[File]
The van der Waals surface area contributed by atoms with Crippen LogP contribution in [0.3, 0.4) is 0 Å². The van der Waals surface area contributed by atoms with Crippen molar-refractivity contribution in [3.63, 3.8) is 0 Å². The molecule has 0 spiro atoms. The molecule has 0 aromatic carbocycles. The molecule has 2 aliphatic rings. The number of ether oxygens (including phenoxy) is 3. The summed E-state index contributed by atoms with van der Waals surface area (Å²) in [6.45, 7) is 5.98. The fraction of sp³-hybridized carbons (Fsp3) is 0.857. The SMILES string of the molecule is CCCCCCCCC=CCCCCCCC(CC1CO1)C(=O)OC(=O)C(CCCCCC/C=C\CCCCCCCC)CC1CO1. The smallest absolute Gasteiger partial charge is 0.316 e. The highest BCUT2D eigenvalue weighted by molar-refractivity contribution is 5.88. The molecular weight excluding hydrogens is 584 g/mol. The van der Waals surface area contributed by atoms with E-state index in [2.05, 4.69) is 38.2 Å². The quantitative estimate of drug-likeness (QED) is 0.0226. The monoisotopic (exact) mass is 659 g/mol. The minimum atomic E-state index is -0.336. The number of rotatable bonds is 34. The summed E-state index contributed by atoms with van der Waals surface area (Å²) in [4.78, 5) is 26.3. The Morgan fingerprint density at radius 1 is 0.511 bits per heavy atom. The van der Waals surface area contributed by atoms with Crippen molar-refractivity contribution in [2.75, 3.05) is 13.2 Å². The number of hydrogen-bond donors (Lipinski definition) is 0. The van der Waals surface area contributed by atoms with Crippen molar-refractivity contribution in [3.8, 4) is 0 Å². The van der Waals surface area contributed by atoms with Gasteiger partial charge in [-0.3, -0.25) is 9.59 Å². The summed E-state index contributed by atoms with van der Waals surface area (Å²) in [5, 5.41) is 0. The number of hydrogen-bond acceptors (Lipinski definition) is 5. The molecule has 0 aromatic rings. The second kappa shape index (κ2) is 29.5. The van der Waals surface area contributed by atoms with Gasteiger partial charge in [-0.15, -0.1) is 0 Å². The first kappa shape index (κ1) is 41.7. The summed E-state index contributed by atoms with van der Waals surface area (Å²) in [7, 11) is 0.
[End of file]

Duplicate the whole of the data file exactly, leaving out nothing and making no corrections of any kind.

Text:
The van der Waals surface area contributed by atoms with Crippen LogP contribution in [0.3, 0.4) is 0 Å². The van der Waals surface area contributed by atoms with Crippen molar-refractivity contribution in [3.63, 3.8) is 0 Å². The molecule has 0 spiro atoms. The molecule has 0 aromatic carbocycles. The molecule has 2 aliphatic rings. The number of ether oxygens (including phenoxy) is 3. The summed E-state index contributed by atoms with van der Waals surface area (Å²) in [6.45, 7) is 5.98. The fraction of sp³-hybridized carbons (Fsp3) is 0.857. The SMILES string of the molecule is CCCCCCCCC=CCCCCCCC(CC1CO1)C(=O)OC(=O)C(CCCCCC/C=C\CCCCCCCC)CC1CO1. The smallest absolute Gasteiger partial charge is 0.316 e. The highest BCUT2D eigenvalue weighted by molar-refractivity contribution is 5.88. The molecular weight excluding hydrogens is 584 g/mol. The van der Waals surface area contributed by atoms with E-state index in [2.05, 4.69) is 38.2 Å². The quantitative estimate of drug-likeness (QED) is 0.0226. The monoisotopic (exact) mass is 659 g/mol. The minimum atomic E-state index is -0.336. The number of rotatable bonds is 34. The summed E-state index contributed by atoms with van der Waals surface area (Å²) in [4.78, 5) is 26.3. The Morgan fingerprint density at radius 1 is 0.511 bits per heavy atom. The van der Waals surface area contributed by atoms with Crippen molar-refractivity contribution in [2.75, 3.05) is 13.2 Å². The number of hydrogen-bond donors (Lipinski definition) is 0. The van der Waals surface area contributed by atoms with Crippen molar-refractivity contribution in [3.8, 4) is 0 Å². The van der Waals surface area contributed by atoms with Gasteiger partial charge in [-0.3, -0.25) is 9.59 Å². The summed E-state index contributed by atoms with van der Waals surface area (Å²) in [5, 5.41) is 0. The number of hydrogen-bond acceptors (Lipinski definition) is 5. The molecule has 0 aromatic rings. The second kappa shape index (κ2) is 29.5. The van der Waals surface area contributed by atoms with Gasteiger partial charge in [-0.15, -0.1) is 0 Å². The first kappa shape index (κ1) is 41.7. The summed E-state index contributed by atoms with van der Waals surface area (Å²) in [7, 11) is 0.